It will take major investments and perhaps federal intervention to speed up the process: According to a January report by the Reclaiming Appalachia Coalition— a group of organizations in several Appalachian states — restoring at least 490,000 acres of mined land in West Virginia, Kentucky, Ohio, Virginia, and Tennessee may cost $6 billion — far more than the $2.5 billion available from monetary bonds coal companies are required to pay to cover reclamation. Meanwhile, rising temperatures due to climate change are expected to exacerbate the degradation of land and water, according to University of West Virginia researchers, and heavier and more frequent rainfall will contribute to increased floods, landslides, and the spread of polluted water, especially in areas that have been mined.
The economic and environmental future of Appalachia has “been on the mind of every West Virginian since birth,” said Jacob Hannah, conservation coordinator for the West Virginia non-profit Coalfield Development. “What happens at the end of coal? It’s like this doomsday clock that’s always ticking in the back of our brains.”
The Surface Mining Control and Reclamation Act (SMCRA) mandates that companies that receive permits for mines after 1977 are responsible for reclaiming the land to a “natural or economically usable state.” It also established the Office of Surface Mining Reclamation and Enforcement (OSMRE), which oversees the reclamation of lands mined pre-1977 through the Abandoned Mine Land (AML) program.
Some states and federally recognized tribes have agencies to enforce the SMCRA standards. But upholding SMCRA has not always been their highest priority, experts say. “The culture of [the Kentucky Department of Mine Reclamation and Enforcement] was to basically get as many permits out the door as possible, facilitate mining of coal, and do as little as possible on the enforcement side,” said Mary Cromer, an attorney and the deputy director of the Appalachian Citizens’ Law Center.
Regardless of the party affiliation of the administration, the state environmental agencies dealt with only the most egregious problems because their attitude was that their job “was to facilitate the production of coal in the state because that’s important to the economy,” Cromer said.
One of the problems is a lack of funding for states to clean up what companies leave behind. SMCRA requires coal mine operators to establish a monetary bond to ensure they will have the resources to reclaim land. In most cases, coal companies buy coal surety bonds from third party insurance companies. When a mine operator ceases operations or goes bankrupt, insurance companies can either use the surety bonds to reclaim the land themselves or pay the bonds to the state to cover the costs of reclamation.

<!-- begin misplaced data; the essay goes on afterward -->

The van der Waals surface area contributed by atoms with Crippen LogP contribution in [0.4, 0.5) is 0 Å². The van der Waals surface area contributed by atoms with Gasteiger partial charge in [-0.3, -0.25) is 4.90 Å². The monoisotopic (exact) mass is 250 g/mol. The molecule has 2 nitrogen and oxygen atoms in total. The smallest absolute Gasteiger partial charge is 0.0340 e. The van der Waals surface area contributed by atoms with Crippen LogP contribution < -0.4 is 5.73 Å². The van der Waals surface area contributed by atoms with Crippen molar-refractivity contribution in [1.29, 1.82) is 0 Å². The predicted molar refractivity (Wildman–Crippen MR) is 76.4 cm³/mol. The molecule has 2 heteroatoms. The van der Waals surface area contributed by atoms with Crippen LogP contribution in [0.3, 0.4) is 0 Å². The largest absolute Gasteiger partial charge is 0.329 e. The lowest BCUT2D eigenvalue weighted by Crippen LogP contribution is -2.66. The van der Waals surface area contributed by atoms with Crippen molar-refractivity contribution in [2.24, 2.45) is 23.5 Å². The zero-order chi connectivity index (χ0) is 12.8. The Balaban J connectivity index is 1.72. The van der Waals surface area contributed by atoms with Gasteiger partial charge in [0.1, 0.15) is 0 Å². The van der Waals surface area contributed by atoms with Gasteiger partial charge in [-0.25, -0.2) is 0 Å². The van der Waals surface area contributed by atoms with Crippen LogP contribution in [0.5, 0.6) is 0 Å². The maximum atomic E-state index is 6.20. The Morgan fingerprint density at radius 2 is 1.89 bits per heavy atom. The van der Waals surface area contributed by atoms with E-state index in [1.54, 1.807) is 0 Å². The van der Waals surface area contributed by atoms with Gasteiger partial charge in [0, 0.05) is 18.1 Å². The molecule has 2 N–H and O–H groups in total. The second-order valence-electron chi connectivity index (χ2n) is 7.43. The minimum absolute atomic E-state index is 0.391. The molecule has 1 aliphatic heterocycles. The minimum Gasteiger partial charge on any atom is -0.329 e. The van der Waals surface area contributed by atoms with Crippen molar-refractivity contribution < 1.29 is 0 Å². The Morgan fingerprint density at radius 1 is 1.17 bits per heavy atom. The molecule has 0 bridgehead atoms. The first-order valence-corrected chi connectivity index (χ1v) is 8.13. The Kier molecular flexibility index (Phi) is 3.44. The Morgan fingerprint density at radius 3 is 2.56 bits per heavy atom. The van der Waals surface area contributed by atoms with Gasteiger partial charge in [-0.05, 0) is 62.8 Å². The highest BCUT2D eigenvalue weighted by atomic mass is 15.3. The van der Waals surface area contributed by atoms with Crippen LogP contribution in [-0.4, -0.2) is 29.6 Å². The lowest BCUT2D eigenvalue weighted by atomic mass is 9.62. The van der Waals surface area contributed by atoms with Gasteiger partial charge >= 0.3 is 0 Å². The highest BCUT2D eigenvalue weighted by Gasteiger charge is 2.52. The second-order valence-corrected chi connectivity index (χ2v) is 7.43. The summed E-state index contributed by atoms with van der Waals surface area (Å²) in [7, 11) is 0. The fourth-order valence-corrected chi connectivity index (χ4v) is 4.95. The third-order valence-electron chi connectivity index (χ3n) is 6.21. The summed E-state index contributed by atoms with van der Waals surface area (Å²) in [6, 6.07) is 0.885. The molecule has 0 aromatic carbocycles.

Responsibility then falls to states and federally recognized tribes, some of which have backstop bond pools where companies pay an annual fee in addition to required bonds to cover the costs. The problem, according to Matt Hepler, an environmental scientist with Appalachian Voices, is that the pools are also drastically underfunded. Virginia, West Virginia, and Ohio are at risk of being overwhelmed if even one major company with insufficient funds goes bankrupt.
“The bond pools were a failure from the beginning, and were not based in any rational calculation of the cost of reclamation,” McGinley said.
The federal government could make a difference on bonding programs through stronger enforcement of the current laws, experts say, and OSMRE could issue guidance that forces states to strengthen their bonding policies. “It is essential that the incoming administration do whatever it can to ensure any future coal permits have sufficient bonds,” said Thom Kay of Appalachian Voices.
Tarah Kesterson, a spokesperson for the Virginia Department of Mines, Minerals, and Energy (DMME), acknowledged that if the pool were overwhelmed it would be a problem for the state, though she insisted Virginia’s is not in jeopardy. However, A&G Coal Corporation, owned by the family of West Virginia Gov. Jim Justice, has repeatedly failed to comply with permit regulations. The Virginia pool, which had $9.97 million in January, could be forced to cover an estimated $95 million of reclamation costs.